A mother unknowingly passed on the HIV virus to her daughter during childbirth shares her desperate guilt.
Zimbabwe-born Mavis, who now lives in the UK, said she was unaware she was HIV positive until her daughter Paeda, was diagnosed with the virus aged nine, reports The Daily Mail.
But despite her mother’s guilt, Paeda, now 18, has a normal life expectancy – and says she feels no negativity about her HIV status.
Describing the moment Paeda was first diagnosed, Mavis, who appeared on ITV’s The Jeremy Kyle Show, said: ‘When she was nine years old she started not being well.
‘She went into hospital because of a rash. She was coughing and they tested her for TB but she didn’t have. I thought it was best to have Paeda tested for HIV and she was positive.’
‘I was devastated. I couldn’t take it.’
Mervis admitted she knew little about the virus and assumed it was terminal.
‘When the doctors told me she was HIV positive, the first thing I thought was: “Let me take my daughter and myself and drive off a cliff”.
‘I was so scared because the way I knew about HIV, I thought that was the end of my daughter.’
After Paeda tested positive, Mavis tested herself. ‘The news came back that I was positive and I had passed it on to Paeda when I gave birth.’
Despite her initial misconceptions about the virus, Mavis learnt she could live a normal life with HIV.I know there’s a future now because there is medication out there,’ she said.
‘But the guilty conscience that I infected my daughter is difficult to live with.’
Paeda, however, who also appeared on the show, said she feels no resentment towards her mother.
‘There’s no need to be feeling guilty because I’ve accepted who I am,’ the 18-year-old told her mother.
‘I don’t know what sort of a girl I would be right now if I didn’t have HIV. It’s made me grow-up in a good way.’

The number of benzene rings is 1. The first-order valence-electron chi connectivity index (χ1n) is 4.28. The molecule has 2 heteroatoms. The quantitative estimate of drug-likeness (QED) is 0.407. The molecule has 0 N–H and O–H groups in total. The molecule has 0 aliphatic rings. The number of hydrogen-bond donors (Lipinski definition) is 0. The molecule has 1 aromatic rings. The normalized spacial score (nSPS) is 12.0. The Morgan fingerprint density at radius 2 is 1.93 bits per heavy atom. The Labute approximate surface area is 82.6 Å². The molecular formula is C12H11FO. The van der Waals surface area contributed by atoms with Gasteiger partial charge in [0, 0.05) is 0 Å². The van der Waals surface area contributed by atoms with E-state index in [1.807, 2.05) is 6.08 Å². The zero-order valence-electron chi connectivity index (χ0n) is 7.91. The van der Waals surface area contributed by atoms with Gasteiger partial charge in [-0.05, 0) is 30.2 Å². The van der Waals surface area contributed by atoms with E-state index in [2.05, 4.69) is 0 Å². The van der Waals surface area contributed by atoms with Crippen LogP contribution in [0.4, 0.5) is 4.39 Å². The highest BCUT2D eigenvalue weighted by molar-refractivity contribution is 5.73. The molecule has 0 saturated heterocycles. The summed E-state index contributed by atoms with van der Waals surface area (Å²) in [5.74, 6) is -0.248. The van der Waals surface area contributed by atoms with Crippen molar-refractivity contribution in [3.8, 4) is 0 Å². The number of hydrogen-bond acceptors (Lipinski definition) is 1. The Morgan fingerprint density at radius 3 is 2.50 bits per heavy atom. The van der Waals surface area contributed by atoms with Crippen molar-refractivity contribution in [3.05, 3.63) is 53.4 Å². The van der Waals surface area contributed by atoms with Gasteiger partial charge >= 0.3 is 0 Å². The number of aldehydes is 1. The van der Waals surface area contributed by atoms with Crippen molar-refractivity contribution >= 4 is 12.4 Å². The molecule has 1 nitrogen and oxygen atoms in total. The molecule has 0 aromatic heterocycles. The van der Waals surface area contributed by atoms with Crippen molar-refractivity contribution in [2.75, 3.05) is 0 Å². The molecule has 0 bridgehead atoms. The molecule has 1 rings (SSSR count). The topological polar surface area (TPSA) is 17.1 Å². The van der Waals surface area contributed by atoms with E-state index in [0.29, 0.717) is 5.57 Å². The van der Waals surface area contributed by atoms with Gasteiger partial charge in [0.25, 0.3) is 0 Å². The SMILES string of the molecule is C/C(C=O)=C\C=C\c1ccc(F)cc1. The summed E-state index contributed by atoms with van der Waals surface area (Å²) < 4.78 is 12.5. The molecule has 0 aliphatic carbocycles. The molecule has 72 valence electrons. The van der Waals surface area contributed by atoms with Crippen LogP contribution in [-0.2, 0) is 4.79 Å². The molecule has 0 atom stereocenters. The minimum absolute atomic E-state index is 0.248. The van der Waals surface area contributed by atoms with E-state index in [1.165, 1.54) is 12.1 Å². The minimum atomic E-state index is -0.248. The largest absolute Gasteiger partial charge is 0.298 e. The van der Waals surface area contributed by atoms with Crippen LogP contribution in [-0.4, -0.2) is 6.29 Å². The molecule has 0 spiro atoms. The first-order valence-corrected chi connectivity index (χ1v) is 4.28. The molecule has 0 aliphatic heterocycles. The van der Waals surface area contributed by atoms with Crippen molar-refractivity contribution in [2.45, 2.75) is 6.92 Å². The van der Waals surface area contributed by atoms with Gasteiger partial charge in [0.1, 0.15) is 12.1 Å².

In a poignant moment she then said: ‘I’m happy having it because it’s helped me be who I am – and it’s helped other people understand it.’
The teenager, who has in the past been bullied due to her HIV status, described her shock after the diagnosis.
‘When I found out, all I knew the negative stuff,’ she said, explaining how HIV had been used at her school as a playground taunt.
‘That’s the first thing that came to my mind – that I was going to die,’ she added.
But Paeda said she is no longer resentful or embarrassed of her status. Describing her feelings towards bullies she said: ‘If people are meant to be in your life they are in your life. If they are not, don’t chase them.’
She then told her mother: ‘You shouldn’t be feeling guilty. Don’t ever feel guilty about it. It’s no longer a death sentence.
‘When I go to my check-ups the doctors say that as long as I am taking my tablets everyday I should have normal life expectancy.”
Jeremy Kyle said: ‘You should be mightily proud of her,’ he said to Mervis.
Choking back tears Mervis said: ‘Paeda is stronger than me about HIV.
‘She has started fighting the stigma. I’m so proud of that. Now she is helping other children from all over the world.’
Jeremy concluded: ‘Your daughter is a shining light.’
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